Another favorite example is from the movie Alien Nation, which takes place a few years after a huge saucer full of aliens ("the Newcomers") has landed, and they are trying to find a place in society.  Unfortunately some find their way into a life of crime and as the movie opens some of them kill a cop.

The dead detective's partner naturally wants nothing to do with Newcomers but one of them has just been promoted to detective and the bosses force our hero to work with  -- 

New choice!  The cliche would be our hero being forced to partner with the new guy (and in fact, that is exactly how they did it in the generally-better-than-that TV series), but in the movie our hero  astonishes and infuriates his peers by volunteering to work with the Newcomer.  Why?  Because he figures it improves his chances of catching the killers.  Logical, right?

A related thought:  Have you ever head of the Bechdel Test?   Alison Bechdel is a very talented cartoonist.  One of her characters once explained that she will only watch a movie if 1) there are at least two women it, and 2) there is at least one scene in which they talk together 3) about something other than a  man.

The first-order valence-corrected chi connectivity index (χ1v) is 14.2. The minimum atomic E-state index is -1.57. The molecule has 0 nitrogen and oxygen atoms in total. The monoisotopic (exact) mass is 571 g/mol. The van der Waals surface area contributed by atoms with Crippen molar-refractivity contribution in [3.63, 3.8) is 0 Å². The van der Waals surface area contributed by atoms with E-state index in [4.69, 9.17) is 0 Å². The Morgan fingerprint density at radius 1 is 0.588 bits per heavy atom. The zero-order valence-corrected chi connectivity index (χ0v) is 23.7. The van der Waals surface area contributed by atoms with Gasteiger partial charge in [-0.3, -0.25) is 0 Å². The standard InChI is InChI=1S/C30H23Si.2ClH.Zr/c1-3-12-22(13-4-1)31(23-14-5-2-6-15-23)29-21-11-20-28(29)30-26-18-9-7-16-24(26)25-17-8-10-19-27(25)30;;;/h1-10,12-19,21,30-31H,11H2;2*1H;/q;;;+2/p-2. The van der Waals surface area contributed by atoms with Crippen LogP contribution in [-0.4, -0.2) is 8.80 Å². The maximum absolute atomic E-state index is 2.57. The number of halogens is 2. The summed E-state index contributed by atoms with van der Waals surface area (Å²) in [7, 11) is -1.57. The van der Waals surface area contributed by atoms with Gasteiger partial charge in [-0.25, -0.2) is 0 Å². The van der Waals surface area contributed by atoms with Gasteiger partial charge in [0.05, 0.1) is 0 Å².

Doesn't sound like a  very high standard, but  there are tons of movies that don't reach it.  There is a website that rates more than 5000 movies as to whether they pass the Test.

And before we get distracted let me say I don't think anyone should be forced to put gratuitous women into a movie, a book, or for that matter, a comic strip. (I don't think Bechdel means that either.)  But the Test does give you a chance to look for stereotypes, which are just another kind of cliche, after all.

When I was editing my new novel I realized it didn't pass the Bechdel Test.  After a little thought I changed the sound technician in one scene from Stu to Serona.  Didn't hurt a bit (well, didn't hurt me.  I don't know how Stu/Serona felt about the operation.) 

And you know what?  It improved the scene.

Which is the point of it, after all.